Cuts in oil subsidies lead to protests in Asia

Agence France Presse

Bangkok, July 7:

With global crude prices hovering around record highs, governments across Asia are having to weather political storms after scrapping fuel subsidies or raising prices at the pump to relieve pressure on budgets. From Pakistan to Vietnam to Indonesia, governments have blamed soaring oil prices — which last week topped $60 a barrel for the first time — and economists have warned the levels could keep rising. But in the face of popular protests and opposition dissent, several governments are facing a test of their mettle to enact tough policies, says Robert Broadfoot, MD of the Hong Kong-based Political and Economic Risk Consultancy. “The bigger risk is that countries such as Indonesia and the Philippines don’t cut the subsidies,” Broadfoot said, “The downside is that you could get riots that cause political instability, which is what happened to former president Megawati Sukarnoputri in 2003 and she had to roll back the prices.”

“The upside is that it shows decisive leadership, and when president Susilo Bambang Yudhoyono carried through in March with his earlier promise to reduce subsidies, that was an important signpost that foreign creditors and investors took to mean more decisive leadership,

which got more foreign investment.” Students, workers and public transport operators staged demonstrations across Indonesia in March after Yudhoyono’s government raised fuel prices by an average of 29 per cent. Senior economy minister Abu Rizal Bakrie said the cash

strapped government had to scrap the subsidies because it had already spent around $6.4 billion. The government promised the poor would be compensated with more direct targeted assistance, with a total of $1.77 billion being channeled into medical, rice, social and education needs. Although a member of the Organisation of Petroleum Exporting Countries (OPEC) cartel, Indonesia’s antiquated and under-funded energy sector cannot meet domestic demand for fuels.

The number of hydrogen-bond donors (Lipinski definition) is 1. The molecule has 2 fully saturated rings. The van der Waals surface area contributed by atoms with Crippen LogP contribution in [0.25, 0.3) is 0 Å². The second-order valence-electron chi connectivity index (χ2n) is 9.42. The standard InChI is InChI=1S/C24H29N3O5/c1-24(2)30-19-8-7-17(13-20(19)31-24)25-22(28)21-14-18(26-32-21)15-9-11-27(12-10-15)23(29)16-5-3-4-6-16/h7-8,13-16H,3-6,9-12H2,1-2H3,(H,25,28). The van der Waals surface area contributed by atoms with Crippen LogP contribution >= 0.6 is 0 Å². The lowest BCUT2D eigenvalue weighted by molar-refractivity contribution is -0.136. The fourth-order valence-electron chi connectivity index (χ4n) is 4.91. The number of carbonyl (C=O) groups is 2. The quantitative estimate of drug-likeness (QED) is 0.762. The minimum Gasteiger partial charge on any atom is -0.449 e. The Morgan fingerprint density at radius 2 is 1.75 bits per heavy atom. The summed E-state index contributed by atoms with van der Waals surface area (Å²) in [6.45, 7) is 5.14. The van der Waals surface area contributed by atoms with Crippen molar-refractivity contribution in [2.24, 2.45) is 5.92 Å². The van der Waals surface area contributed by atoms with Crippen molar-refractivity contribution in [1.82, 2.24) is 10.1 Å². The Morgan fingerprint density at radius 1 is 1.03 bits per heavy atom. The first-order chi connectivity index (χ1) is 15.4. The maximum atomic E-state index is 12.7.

In Nepal’s capital Kathmandu on June 24, about 300 activists from eight student unions defied a government ban against demonstrations to protest a 12.5 per cent hike in cooking gas prices, chanting slogans against the government and alleging corruption in the state-run Nepal Oil Corporation (NOC). In the Philippines, which has some of Asia’s costliest fuel, the government’s inability to privatise the national power company and reduce fiscal deficits were major reasons people lacked confidence in the government, Broadfoot said. Pakistan’s government has also faced unrest after last week announcing a five per cent rise in petrol prices, taking prices to nearly 85 cents a litre. Politicians and human rights activists staged demonstrations in major cities on Monday, with protestors in Karachi chanting slogans and carrying banners charging that president Pervez Musharraf’s government was strangling the poor.

Leader of the right-wing Jamaat-i-Islami party, Liaquat Baloch, said a powerful alliance of six Islamic parties would launch a countrywide movement against rises in oil prices. In India, results were mixed for two strikes called in June. India imports more than 70 per cent of its oil needs with the import bill soaring by 40 per cent to $27.20 billion. India’s federal cabinet on June 20 raised petrol and diesel prices by as much as seven per cent to offset higher international oil prices since the last hike in November 2004, but froze prices for kerosene, used widely by poor households for cooking.

Crude futures jump

NEW YORK: Crude prices rose above $61 a barrel on Wednesday as traders worried that Tropical Storm Dennis might disrupt shipments and cause refinery outages along the US Gulf coast. — HNS